IMF: Azerbaijan properly tackling its challenges

By Gulgiz Dadashova

Azerbaijan is properly tackling its challenges, and the International Monetary Fund (IMF) would do its best to assist the country in the face of huge economic challenges.

IMF Managing Director Christine Lagarde was commenting on the oil-hit economies in an interview with The Punch on February 12.

The state has enjoyed a growth boom over two decades, but the fall in oil prices forced the country to accelerate shift to the new development model. The government has started to adjust fiscal policy to the fall in oil revenues. Public investment, which boomed when oil prices surged, has been lowered while new revenue generating fiscal measures have been introduced.

The energy-rich Caspian state relies on oil and gas for 95 percent of its exports, 60 percent of budget revenues and 30 percent of GDP.

Lagarde said Azerbaijan has been hard hit by about 70 percent oil price decline shock, because its economy depends heavily on oil exports, both in terms of trade, and in terms of revenue.

“Azerbaijan has certainly taken a good fiscal approach, is reassessing spending, is really trying to restore its position, and it is also using the exchange rate as a buffer,” she stressed.

The country enjoys sufficient foreign exchange reserves, which are kept at state oil fund SOFAZ. Fund’s Executive Director Shahmar Movsumov earlier announced that in total, the reserves stand at about $39.14 billion, which play a role of the security buffer.

The country already announced economic reforms and tightened the fiscal policy as the oil producing country struggles against a crisis triggered by the plunge in oil prices to 13-year lows.

The Central Bank of the country maintained the stability of the manat till late December 2015. But, with reserves falling and external shocks intensifying, the CBA devalued the manat, and shifted to a managed float exchange rate regime, which helped to improve business competitiveness.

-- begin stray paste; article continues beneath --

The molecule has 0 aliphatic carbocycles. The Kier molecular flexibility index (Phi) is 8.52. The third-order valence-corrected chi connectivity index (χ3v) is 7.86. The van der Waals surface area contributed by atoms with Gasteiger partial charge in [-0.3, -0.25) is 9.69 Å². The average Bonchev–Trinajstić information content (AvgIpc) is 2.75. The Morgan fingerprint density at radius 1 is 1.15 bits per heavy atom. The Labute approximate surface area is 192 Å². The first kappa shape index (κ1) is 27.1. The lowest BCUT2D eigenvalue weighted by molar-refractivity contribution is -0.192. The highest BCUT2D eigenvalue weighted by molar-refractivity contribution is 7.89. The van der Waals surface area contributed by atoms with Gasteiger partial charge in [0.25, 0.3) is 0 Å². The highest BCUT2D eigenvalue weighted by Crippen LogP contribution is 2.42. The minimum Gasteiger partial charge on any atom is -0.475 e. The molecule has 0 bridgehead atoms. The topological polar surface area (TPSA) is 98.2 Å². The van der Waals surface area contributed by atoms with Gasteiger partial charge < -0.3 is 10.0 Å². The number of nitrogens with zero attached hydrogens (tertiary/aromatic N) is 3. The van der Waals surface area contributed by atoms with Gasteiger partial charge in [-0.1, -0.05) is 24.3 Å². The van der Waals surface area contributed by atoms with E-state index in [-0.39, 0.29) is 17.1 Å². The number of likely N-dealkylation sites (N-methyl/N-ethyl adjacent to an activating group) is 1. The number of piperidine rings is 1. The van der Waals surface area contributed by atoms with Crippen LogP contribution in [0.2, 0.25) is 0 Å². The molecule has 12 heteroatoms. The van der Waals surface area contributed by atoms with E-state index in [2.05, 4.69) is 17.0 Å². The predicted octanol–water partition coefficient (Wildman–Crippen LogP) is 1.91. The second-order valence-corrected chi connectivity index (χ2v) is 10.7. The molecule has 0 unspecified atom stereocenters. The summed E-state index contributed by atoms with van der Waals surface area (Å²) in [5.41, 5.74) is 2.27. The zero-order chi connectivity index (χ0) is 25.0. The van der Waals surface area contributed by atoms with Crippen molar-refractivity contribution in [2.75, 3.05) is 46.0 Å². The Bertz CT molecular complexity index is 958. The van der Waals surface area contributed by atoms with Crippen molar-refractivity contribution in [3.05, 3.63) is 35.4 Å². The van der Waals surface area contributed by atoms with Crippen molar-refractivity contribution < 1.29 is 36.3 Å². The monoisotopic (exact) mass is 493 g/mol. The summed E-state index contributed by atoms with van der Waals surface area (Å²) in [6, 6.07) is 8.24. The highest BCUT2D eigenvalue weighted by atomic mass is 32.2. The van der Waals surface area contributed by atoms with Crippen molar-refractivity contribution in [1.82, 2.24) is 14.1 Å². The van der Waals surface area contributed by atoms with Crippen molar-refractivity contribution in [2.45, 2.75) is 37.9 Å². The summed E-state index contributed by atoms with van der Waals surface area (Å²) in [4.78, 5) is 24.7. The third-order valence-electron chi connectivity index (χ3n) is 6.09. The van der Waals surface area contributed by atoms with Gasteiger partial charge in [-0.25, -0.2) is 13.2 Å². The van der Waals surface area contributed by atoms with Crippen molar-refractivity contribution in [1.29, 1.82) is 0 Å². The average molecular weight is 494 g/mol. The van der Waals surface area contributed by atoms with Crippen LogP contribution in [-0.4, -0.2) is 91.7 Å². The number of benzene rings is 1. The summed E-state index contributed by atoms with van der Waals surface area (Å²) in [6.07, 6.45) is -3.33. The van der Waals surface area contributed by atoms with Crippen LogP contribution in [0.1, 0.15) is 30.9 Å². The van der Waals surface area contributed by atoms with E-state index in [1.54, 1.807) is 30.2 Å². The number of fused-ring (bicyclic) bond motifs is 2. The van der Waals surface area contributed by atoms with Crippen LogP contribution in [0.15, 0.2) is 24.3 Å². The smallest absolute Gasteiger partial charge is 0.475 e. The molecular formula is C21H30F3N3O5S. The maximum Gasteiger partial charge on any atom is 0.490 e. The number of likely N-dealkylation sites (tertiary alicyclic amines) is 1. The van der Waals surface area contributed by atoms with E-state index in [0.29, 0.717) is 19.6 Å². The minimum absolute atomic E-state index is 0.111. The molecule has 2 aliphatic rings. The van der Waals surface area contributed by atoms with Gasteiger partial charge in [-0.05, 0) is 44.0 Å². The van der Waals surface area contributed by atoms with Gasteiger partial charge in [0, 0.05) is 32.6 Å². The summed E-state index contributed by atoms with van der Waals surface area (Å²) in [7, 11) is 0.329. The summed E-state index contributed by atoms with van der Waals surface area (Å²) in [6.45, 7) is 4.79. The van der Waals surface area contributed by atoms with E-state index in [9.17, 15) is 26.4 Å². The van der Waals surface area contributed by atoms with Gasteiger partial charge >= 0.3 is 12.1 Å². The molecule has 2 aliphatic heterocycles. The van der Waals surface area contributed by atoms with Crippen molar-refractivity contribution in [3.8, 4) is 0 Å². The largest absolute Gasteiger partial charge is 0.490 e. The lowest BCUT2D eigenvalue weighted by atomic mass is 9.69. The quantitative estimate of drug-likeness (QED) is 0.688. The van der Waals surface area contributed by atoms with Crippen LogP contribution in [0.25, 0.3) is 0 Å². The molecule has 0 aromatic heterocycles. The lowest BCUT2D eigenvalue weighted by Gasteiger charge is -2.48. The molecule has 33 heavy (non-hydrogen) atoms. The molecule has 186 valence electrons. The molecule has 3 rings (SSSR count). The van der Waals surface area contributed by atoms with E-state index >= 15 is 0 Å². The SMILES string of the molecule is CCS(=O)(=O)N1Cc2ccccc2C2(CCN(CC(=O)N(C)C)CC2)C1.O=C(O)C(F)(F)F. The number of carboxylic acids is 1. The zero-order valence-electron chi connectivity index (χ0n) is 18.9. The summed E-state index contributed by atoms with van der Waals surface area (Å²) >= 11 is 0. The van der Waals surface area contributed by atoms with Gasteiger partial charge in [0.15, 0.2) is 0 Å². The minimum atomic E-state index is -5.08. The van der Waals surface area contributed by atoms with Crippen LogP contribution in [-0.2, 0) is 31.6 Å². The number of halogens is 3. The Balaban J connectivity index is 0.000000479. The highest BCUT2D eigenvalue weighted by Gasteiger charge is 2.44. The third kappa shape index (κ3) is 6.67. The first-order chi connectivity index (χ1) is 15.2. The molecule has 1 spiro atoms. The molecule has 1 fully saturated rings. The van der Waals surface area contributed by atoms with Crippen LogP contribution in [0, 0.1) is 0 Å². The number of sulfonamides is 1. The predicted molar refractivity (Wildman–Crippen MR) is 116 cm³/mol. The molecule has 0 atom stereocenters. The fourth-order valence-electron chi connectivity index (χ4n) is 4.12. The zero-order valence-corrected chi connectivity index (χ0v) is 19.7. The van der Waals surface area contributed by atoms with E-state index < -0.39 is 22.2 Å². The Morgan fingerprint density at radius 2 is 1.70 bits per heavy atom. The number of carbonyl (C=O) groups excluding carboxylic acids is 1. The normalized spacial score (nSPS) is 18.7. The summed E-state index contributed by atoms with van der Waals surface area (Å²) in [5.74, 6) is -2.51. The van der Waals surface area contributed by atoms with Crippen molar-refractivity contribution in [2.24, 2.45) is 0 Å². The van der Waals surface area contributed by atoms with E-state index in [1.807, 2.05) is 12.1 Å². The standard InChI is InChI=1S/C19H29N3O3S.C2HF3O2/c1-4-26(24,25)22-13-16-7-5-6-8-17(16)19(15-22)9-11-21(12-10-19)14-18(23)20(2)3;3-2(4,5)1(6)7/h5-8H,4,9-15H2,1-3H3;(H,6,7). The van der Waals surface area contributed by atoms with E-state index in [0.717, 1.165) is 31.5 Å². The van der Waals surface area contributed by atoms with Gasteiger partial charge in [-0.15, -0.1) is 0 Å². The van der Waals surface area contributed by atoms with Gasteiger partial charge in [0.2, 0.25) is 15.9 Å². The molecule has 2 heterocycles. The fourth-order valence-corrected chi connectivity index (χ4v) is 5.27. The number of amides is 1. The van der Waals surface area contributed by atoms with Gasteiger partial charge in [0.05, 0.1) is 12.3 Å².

The government has taken steps to ease the impact of the manat’s fall, including a VAT exemption for a number of goods, simplifying of business licensing and a rise in pensions and wages by 10 percent. Furthermore, President Ilham Aliyev has recently ordered a plan for privatization of state assets to be drawn up.

The government revises its budget, which had been drawn up on the basis of a $50 oil price, and as part of the upcoming budget revision, its expenditure part will be increased to 16.5 billion manats ($10.4 billion), and the income part to 18.3 billion manats (11.5 billion). The government forecasts a deficit of 1.7 billion manats (1.07 billion).

The IMF mission that recently visited the country announced that economic growth and balance of payments pressures are likely to remain major challenges for the authorities in the near term, reminding that the authorities are well placed to overcome these challenges.

“Policy priorities include formulating and pre-announcing a multi-year fiscal consolidation plan, bolstering the monetary policy framework to support the move to exchange rate flexibility, strengthening the financial sector and supervision, and undertaking structural reforms to make the economy more diverse. In this regard, we support the government’s intention to further reduce public investment to more sustainable levels in 2016, with greater focus on project efficiency. The authorities and IMF staff have agreed to maintain a close policy dialogue and to increase technical assistance support,” the IMF report said.

Meanwhile, Azerbaijan has increased its quota in the IMF from 160.9 million SDR ($224.34 million) to 391.7 million SDR ($546.14 million), of which 44 percent (173.1 million SDR or 377.7 million manats) may be placed in the national currency.

This quota determines a maximum amount of the country’s financial commitments to the IMF and its number of votes. It also affects the country's access to the IMF financing.


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